Email comments to –

Mail comments to – Blue Mountains Restoration Strategy Team Lead, 72510 Coyote Rd., Pendleton, OR 97801


Elk Retrieval by Mountain Bike & Tripling your Firewood Storage

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Those two things, along with other delightful management techniques will be the standard operating procedure in the Blue Mountains if supervisors offices like the Wallowa-Whitman have their way of “managing access” to our mountains.

Ever thought about hauling out an elk using a bicycle? The Wallowa-Whitman has, and thinks is completely appropriate for you to do (Second paragraph under “how will this concern be addressed”) – .

Are you ready to triple your firewood storage to meet need to season your firewood for 2 years prior to burning it. When the forest go to a “cut green firewood” model, that’s exactly what you’ll need to do (under “are there exceptions or options”, second bullet) – .

We want you to take note, these were draft documents from 2012, being developed as educational pieces to get the public on board with restricting motorized access. They were never given to the public as the Wallowa Whitman National Forest did not want to hold the meetings because they did not want to hear what the public had to say.

The same leadership that led the effort on travel management are developing the Forest Plan Revision and these kind of values are being reflected in that document. 600 plus of you took the time to comment on the plan, which means 600 plus of you will have standing to object to the plan and anyone that didn’t comment, will be able to object to changes/edits made to the plan.

We will keep you abreast as to timelines and actions needed, but we wanted to keep fresh in your minds what we are dealing with and that these desired outcomes have not changed even after 4 years of relative silence.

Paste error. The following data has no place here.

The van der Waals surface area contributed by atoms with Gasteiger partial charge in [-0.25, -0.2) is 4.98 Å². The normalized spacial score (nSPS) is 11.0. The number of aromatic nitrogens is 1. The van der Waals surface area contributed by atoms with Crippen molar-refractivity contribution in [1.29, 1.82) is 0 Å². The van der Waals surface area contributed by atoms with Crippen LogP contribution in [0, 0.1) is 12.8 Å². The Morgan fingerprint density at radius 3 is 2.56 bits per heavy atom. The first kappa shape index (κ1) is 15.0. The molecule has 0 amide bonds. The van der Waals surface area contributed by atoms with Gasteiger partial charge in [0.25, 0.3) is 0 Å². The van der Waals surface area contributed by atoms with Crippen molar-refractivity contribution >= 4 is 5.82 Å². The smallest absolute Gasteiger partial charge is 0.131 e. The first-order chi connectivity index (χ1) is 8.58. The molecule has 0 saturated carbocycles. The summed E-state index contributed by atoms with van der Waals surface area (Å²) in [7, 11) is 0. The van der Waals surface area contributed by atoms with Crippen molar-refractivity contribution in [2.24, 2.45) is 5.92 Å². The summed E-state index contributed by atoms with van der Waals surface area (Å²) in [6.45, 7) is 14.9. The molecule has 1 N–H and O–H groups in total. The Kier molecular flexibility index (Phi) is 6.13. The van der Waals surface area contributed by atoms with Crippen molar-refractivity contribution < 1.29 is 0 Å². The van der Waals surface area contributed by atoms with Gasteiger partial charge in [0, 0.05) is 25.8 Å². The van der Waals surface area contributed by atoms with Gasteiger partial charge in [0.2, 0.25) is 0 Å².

FAFA requests withdrawal of Subpart A Travel Analysis Report for Wallowa-Whitman National Forest

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One month ago today Region 6 of the US Forest Service released the Travel Analysis report for the Wallowa-Whitman & Malheur National Forests, along with many others. The report is incomplete and based on incorrect assumptions as no public meetings were held to specifically discuss future needs for management and access in those forest. This plan will be used as a spring board for further motorized access restrictions being planned by the Supervisors offices in Baker and John Day over the next several years.

FAFA had requested access to the draft report in April of 2015 so that we could give input and be part of developing recommendations that would work for the long-term residents of the region. Regional Forester Pena, along with Forest Supervisor Montoya denied us access to the draft report. Worse off, is they ignored request from the Baker County Commissioners to participate in development of the report.

Since the US Forest Service has chosen to ignore our needs and desires in their recommendations, and the report will be used against our communities, we are asking for its withdrawal until such time as true public input can be given instead of biased, agenda driven report that does exactly what the Forest Service set out to do in 2012, lock up as much area as possible to the general public of Eastern Oregon.